RIO DE JANEIRO — Brazil’s Carnival is back.
Glittery and outrageous costumes are once again being prepared. Samba songs will ring out ’til dawn at Rio de Janeiro’s sold-out parade grounds. Hundreds of raucous, roaming parties will flood the streets. And working-class communities will be buoyed, emotionally and economically, by the renewed revelry.
The COVID-19 pandemic last year prompted Rio to delay Carnival by two months, and watered down some of the fun, which was attended mostly by locals. This year, Brazil’s federal government expects 46 million people to join the festivities that officially begin Friday and run through Feb. 22. That includes visitors to cities that make Carnival a world-famous bash, especially Rio but also Salvador, Recife and metropolitan Sao Paulo, which has recently emerged as a hotspot.
These cities have already begun letting loose with street parties.
“We’ve waited for so long, we deserve this catharsis,” Thiago Varella, a 38-year-old engineer wearing a Hawaiian shirt drenched by the rain, said at a bash in Sao Paulo on Feb. 10.
Most tourists are eager to go to the street parties, known as blocos. Rio has permitted more than 600 of them, and there are more unsanctioned blocos. The biggest blocos lure millions to the streets, including one bloco that plays Beatles songs with a Carnival rhythm for a crowd of hundreds of thousands. Such major blocos were called off last year.
“We want to see the partying, the colors, the people and ourselves enjoying Carnival,” Chilean tourist Sofia Umaña, 28, said near Copacabana beach.
The premier spectacle is at the Sambadrome. Top samba schools, which are based in Rio’s more working-class neighborhoods, spend millions on hour-long parades with elaborate floats and costumes, said Jorge Perlingeiro, president of Rio’s league of samba schools.
“What’s good and beautiful costs a lot; Carnival materials are expensive,” Perlingeiro said in an interview in his office beside the samba schools’ warehouses. “It’s such an important party ... It’s a party of culture, happiness, entertainment, leisure and, primarily, its commercial and social side.”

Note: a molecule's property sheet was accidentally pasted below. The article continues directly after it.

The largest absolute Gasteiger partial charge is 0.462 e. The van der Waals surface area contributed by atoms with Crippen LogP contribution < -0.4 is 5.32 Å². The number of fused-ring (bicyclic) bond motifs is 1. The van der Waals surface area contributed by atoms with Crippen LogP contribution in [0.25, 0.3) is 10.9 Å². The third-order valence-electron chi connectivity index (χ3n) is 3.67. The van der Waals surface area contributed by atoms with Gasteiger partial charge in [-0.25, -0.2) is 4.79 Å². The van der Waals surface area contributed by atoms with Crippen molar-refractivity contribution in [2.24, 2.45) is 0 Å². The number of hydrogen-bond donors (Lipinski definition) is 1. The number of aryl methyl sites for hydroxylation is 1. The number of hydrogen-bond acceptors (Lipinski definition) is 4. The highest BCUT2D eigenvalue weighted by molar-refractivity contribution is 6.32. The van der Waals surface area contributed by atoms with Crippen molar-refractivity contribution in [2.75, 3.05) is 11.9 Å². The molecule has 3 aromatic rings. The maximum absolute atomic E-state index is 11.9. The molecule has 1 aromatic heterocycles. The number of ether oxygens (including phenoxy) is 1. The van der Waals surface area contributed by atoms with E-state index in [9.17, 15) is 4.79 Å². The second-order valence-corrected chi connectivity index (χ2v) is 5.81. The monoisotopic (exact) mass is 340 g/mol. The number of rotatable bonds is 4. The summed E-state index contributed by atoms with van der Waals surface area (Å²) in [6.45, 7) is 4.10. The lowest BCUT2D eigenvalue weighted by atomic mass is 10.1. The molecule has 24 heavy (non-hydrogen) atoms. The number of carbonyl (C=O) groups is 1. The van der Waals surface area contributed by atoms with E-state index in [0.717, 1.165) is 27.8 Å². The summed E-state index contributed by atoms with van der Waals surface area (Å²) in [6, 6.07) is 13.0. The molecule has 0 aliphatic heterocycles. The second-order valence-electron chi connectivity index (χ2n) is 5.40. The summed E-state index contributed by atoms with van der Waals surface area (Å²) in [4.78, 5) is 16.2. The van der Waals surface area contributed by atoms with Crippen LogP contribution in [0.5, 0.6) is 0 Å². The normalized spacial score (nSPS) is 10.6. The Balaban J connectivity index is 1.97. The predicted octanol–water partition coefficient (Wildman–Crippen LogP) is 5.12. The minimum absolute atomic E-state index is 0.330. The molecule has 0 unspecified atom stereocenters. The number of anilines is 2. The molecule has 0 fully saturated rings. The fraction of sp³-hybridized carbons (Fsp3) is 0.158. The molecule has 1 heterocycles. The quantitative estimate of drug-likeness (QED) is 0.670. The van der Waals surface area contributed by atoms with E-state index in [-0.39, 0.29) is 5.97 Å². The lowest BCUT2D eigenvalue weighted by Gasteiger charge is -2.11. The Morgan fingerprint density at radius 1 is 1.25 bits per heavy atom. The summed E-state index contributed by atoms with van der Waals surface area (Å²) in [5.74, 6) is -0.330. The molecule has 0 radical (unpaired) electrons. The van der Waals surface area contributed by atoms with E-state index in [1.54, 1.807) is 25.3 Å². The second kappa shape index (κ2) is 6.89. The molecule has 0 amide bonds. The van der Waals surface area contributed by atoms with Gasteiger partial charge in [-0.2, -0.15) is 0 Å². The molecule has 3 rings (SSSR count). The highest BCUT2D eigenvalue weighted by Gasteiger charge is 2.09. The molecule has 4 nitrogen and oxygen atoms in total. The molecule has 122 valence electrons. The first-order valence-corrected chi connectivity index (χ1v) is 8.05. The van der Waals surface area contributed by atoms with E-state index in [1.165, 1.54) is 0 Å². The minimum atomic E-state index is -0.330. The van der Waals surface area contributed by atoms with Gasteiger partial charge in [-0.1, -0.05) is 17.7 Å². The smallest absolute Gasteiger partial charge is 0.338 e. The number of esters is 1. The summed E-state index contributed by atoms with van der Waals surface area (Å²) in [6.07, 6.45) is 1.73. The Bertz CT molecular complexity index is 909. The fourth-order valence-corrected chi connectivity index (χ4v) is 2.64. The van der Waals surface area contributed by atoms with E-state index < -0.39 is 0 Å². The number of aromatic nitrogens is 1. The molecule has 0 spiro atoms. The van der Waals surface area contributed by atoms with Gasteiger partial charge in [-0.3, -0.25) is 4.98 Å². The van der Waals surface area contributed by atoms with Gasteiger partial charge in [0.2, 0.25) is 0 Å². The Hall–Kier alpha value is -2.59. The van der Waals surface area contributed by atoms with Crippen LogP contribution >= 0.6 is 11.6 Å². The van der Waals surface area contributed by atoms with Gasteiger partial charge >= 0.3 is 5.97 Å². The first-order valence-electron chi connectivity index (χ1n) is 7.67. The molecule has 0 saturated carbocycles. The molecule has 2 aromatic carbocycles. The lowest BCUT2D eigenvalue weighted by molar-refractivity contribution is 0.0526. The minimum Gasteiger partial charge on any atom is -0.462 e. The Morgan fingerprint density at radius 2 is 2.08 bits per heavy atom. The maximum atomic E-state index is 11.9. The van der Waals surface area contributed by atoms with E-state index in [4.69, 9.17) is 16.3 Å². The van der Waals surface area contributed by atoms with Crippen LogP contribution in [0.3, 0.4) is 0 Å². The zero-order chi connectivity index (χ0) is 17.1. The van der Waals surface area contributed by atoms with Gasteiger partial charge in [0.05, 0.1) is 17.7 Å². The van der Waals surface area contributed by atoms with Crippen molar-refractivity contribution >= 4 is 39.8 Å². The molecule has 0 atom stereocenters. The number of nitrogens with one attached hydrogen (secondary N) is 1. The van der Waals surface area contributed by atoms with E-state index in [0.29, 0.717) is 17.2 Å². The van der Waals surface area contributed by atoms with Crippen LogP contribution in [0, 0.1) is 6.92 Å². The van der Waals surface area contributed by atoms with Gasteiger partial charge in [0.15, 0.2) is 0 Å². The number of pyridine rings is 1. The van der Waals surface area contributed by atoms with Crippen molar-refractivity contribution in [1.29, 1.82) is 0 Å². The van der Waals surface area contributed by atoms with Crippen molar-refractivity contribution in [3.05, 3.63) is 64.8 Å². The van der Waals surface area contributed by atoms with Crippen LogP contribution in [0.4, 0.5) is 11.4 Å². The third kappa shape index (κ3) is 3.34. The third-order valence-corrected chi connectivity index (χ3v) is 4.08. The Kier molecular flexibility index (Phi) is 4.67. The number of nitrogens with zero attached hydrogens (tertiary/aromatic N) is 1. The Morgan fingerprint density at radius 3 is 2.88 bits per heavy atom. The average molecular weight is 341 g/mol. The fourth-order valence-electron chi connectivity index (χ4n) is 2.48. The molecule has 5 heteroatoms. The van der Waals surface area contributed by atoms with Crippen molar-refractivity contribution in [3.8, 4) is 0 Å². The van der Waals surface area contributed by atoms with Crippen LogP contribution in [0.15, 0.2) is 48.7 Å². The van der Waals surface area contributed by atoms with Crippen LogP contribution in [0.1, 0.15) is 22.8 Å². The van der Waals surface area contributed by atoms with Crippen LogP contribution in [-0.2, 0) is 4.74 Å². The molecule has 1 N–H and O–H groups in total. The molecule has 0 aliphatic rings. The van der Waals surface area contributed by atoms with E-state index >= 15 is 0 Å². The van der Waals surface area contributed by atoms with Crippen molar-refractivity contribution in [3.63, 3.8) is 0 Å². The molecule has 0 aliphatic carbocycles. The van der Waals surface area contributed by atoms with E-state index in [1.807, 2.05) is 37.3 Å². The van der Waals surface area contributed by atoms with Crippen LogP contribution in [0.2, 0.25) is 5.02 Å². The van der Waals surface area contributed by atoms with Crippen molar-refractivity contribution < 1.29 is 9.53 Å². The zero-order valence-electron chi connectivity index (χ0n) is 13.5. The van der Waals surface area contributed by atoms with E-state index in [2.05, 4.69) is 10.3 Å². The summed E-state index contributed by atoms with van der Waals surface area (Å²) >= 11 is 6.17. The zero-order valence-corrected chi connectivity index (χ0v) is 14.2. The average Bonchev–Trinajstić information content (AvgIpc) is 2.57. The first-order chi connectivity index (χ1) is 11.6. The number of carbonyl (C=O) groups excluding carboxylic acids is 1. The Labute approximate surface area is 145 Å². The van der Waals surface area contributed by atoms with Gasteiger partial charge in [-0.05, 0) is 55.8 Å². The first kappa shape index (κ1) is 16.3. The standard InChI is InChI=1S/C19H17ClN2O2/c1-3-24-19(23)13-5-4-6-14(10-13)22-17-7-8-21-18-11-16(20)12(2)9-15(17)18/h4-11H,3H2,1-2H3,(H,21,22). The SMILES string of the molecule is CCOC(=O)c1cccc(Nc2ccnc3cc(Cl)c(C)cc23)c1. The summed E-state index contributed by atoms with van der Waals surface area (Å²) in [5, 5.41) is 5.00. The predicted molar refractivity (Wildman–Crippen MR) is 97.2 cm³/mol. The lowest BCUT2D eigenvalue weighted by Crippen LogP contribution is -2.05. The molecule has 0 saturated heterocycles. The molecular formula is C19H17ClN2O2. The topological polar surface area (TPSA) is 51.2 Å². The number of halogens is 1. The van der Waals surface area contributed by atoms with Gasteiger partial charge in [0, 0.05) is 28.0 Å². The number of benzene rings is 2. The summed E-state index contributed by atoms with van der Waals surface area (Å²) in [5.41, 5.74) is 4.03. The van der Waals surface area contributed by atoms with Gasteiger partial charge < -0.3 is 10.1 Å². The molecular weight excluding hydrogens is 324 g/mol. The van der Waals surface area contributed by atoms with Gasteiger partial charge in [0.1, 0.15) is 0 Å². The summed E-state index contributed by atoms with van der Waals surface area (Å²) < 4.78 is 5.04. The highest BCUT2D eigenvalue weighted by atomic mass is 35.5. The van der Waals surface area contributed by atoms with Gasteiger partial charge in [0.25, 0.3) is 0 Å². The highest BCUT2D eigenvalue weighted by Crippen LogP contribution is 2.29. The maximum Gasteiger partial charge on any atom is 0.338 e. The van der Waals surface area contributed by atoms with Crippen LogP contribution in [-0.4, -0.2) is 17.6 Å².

He added that this year’s Carnival will smash records at the Sambadrome, where some 100,000 staff and spectators are expected each day in the sold-out venue, plus 18,000 paraders. While President Luiz Inácio Lula da Silva is not expected to be among them, his wife Rosângela da Silva has said she will be at the parade.
The first lady’s attendance signals a shift from the administration of former President Jair Bolsonaro, who kept his distance from the nation’s marquee cultural event.
Nearly 700,000 Brazilians died in the pandemic, the world’s second-highest national total, after the U.S., and many blamed Bolsonaro’s response, weakening his bid for reelection that he ultimately lost. Many at this year’s street parties are celebrating not just the return of Carnival, but also Bolsonaro’s defeat.
That was the case at the Heaven on Earth street party in Rio’s bohemian Santa Teresa neighborhood on Feb. 11. Musicians pounded their drums as some revelers climbed fences to watch the scene from above the pulsing throng. Anilson Costa, a stilt-walker, already had a prime view from his elevated perch. Covered in flowers and brightly colored pom-poms, he poured a watering can labeled “LOVE” over people dancing below him.
“Seeing this crowd today is a dream, it’s very magical,” said Costa. “This is the post-pandemic Carnival, the Carnival of democracy, the Carnival of rebirth.”
This year shares some of the spirit of the 1919 edition, which took place right after Spanish influenza killed tens of thousands of Brazilians, but was no longer a significant threat. WWI had just ended, too, and people were eager to unburden themselves, said David Butter, the author of a book about that year’s celebration.
“There were so many people in Rio’s city center for Carnival that the whole region ran out of water within hours,” said Butter.
Carnival’s cancelation in 2021 and its lower-key version last year pummeled an industry that is a nearly year-long source of jobs for carpenters, welders, sculptors, electricians, dancers, choreographers and everyone else involved in bringing parades to the public. As such, Carnival’s full-fledged return is a shot in the arm for local economies.
“Yesterday, I went to sleep at 3 in the morning. Today, I’ll leave earlier, because I’ve lost my voice,” said seamstress Luciene Moreira, 60, as she sewed a yellow costume in samba school Salgueiro’s warehouse. “You have to sleep later one day, earlier the next; otherwise, the body can’t handle it. But it is very enjoyable!”
Rio expects some 5 billion reais (about $1 billion) in revenue at its bars, hotels and restaurants, the president of the city’s tourism agency, Ronnie Costa, told the AP. Rio’s hotels are at 85% capacity, according to Brazil’s hotel association, which expects last-minute deals to bring that figure near to its max. Small businesses are benefiting, too.
“Carnival is beautiful, people are buying, thank God all my employees are paid up to date,” said Jorge Francisco, who sells sequined and sparkled Carnival accoutrements at his shop in downtown Rio. “For me, this is an immense joy, everyone smiling and wanting. That’s how Carnival is.”